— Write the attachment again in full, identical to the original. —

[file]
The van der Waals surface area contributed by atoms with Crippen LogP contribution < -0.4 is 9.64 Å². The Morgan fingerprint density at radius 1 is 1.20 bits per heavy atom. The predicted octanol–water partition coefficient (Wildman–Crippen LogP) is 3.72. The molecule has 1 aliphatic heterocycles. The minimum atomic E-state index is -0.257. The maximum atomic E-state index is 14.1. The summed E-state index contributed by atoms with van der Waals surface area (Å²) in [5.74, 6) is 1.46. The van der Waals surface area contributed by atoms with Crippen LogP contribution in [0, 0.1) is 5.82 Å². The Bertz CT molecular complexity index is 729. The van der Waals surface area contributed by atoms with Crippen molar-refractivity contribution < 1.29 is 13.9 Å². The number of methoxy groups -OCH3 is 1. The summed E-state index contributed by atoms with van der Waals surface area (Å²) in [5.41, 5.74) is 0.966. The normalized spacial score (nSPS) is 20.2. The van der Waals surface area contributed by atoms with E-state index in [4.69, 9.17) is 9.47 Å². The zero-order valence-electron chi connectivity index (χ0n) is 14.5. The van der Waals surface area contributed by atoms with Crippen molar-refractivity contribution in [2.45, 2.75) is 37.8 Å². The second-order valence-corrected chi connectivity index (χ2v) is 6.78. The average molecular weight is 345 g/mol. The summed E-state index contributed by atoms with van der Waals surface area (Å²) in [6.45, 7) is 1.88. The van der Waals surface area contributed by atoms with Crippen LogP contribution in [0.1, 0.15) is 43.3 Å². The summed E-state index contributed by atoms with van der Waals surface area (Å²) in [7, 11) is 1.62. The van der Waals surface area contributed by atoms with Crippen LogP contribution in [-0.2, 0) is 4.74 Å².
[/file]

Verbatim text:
The van der Waals surface area contributed by atoms with Crippen LogP contribution < -0.4 is 9.64 Å². The Morgan fingerprint density at radius 1 is 1.20 bits per heavy atom. The predicted octanol–water partition coefficient (Wildman–Crippen LogP) is 3.72. The molecule has 1 aliphatic heterocycles. The minimum atomic E-state index is -0.257. The maximum atomic E-state index is 14.1. The summed E-state index contributed by atoms with van der Waals surface area (Å²) in [5.74, 6) is 1.46. The van der Waals surface area contributed by atoms with Crippen LogP contribution in [0, 0.1) is 5.82 Å². The Bertz CT molecular complexity index is 729. The van der Waals surface area contributed by atoms with Crippen molar-refractivity contribution < 1.29 is 13.9 Å². The number of methoxy groups -OCH3 is 1. The summed E-state index contributed by atoms with van der Waals surface area (Å²) in [5.41, 5.74) is 0.966. The normalized spacial score (nSPS) is 20.2. The van der Waals surface area contributed by atoms with E-state index in [4.69, 9.17) is 9.47 Å². The zero-order valence-electron chi connectivity index (χ0n) is 14.5. The van der Waals surface area contributed by atoms with Crippen molar-refractivity contribution in [2.45, 2.75) is 37.8 Å². The second-order valence-corrected chi connectivity index (χ2v) is 6.78. The average molecular weight is 345 g/mol. The summed E-state index contributed by atoms with van der Waals surface area (Å²) in [6.45, 7) is 1.88. The van der Waals surface area contributed by atoms with Crippen LogP contribution in [0.1, 0.15) is 43.3 Å². The summed E-state index contributed by atoms with van der Waals surface area (Å²) in [7, 11) is 1.62. The van der Waals surface area contributed by atoms with Crippen LogP contribution in [-0.2, 0) is 4.74 Å².